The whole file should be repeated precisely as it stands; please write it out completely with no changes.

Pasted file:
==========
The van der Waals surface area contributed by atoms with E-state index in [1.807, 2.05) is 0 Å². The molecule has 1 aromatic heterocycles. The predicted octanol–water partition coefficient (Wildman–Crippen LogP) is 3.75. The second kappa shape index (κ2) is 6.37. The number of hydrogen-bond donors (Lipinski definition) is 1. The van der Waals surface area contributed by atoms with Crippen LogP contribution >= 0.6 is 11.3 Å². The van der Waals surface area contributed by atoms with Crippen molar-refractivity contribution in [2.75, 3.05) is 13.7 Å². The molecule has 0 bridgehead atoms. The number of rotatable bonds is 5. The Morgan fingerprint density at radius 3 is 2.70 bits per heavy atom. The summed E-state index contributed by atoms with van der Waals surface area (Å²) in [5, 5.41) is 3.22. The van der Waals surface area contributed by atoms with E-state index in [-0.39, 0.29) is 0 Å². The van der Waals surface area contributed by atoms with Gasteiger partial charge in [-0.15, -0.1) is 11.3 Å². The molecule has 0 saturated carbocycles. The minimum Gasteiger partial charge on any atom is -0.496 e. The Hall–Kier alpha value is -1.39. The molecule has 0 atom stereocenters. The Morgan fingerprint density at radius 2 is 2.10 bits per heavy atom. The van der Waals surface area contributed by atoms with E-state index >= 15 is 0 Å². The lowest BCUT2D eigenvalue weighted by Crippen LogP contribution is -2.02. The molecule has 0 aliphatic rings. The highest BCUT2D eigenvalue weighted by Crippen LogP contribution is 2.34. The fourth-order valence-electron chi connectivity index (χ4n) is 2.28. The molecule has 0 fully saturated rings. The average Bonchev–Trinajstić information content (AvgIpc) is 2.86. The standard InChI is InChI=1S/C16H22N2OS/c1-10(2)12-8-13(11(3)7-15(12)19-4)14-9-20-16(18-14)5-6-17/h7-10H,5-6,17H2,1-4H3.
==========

The van der Waals surface area contributed by atoms with E-state index in [1.807, 2.05) is 0 Å². The molecule has 1 aromatic heterocycles. The predicted octanol–water partition coefficient (Wildman–Crippen LogP) is 3.75. The second kappa shape index (κ2) is 6.37. The number of hydrogen-bond donors (Lipinski definition) is 1. The van der Waals surface area contributed by atoms with Crippen LogP contribution >= 0.6 is 11.3 Å². The van der Waals surface area contributed by atoms with Crippen molar-refractivity contribution in [2.75, 3.05) is 13.7 Å². The molecule has 0 bridgehead atoms. The number of rotatable bonds is 5. The Morgan fingerprint density at radius 3 is 2.70 bits per heavy atom. The summed E-state index contributed by atoms with van der Waals surface area (Å²) in [5, 5.41) is 3.22. The van der Waals surface area contributed by atoms with E-state index in [-0.39, 0.29) is 0 Å². The van der Waals surface area contributed by atoms with Gasteiger partial charge in [-0.15, -0.1) is 11.3 Å². The molecule has 0 saturated carbocycles. The minimum Gasteiger partial charge on any atom is -0.496 e. The Hall–Kier alpha value is -1.39. The molecule has 0 atom stereocenters. The Morgan fingerprint density at radius 2 is 2.10 bits per heavy atom. The van der Waals surface area contributed by atoms with E-state index >= 15 is 0 Å². The lowest BCUT2D eigenvalue weighted by Crippen LogP contribution is -2.02. The molecule has 0 aliphatic rings. The highest BCUT2D eigenvalue weighted by Crippen LogP contribution is 2.34. The fourth-order valence-electron chi connectivity index (χ4n) is 2.28. The molecule has 0 fully saturated rings. The average Bonchev–Trinajstić information content (AvgIpc) is 2.86. The standard InChI is InChI=1S/C16H22N2OS/c1-10(2)12-8-13(11(3)7-15(12)19-4)14-9-20-16(18-14)5-6-17/h7-10H,5-6,17H2,1-4H3.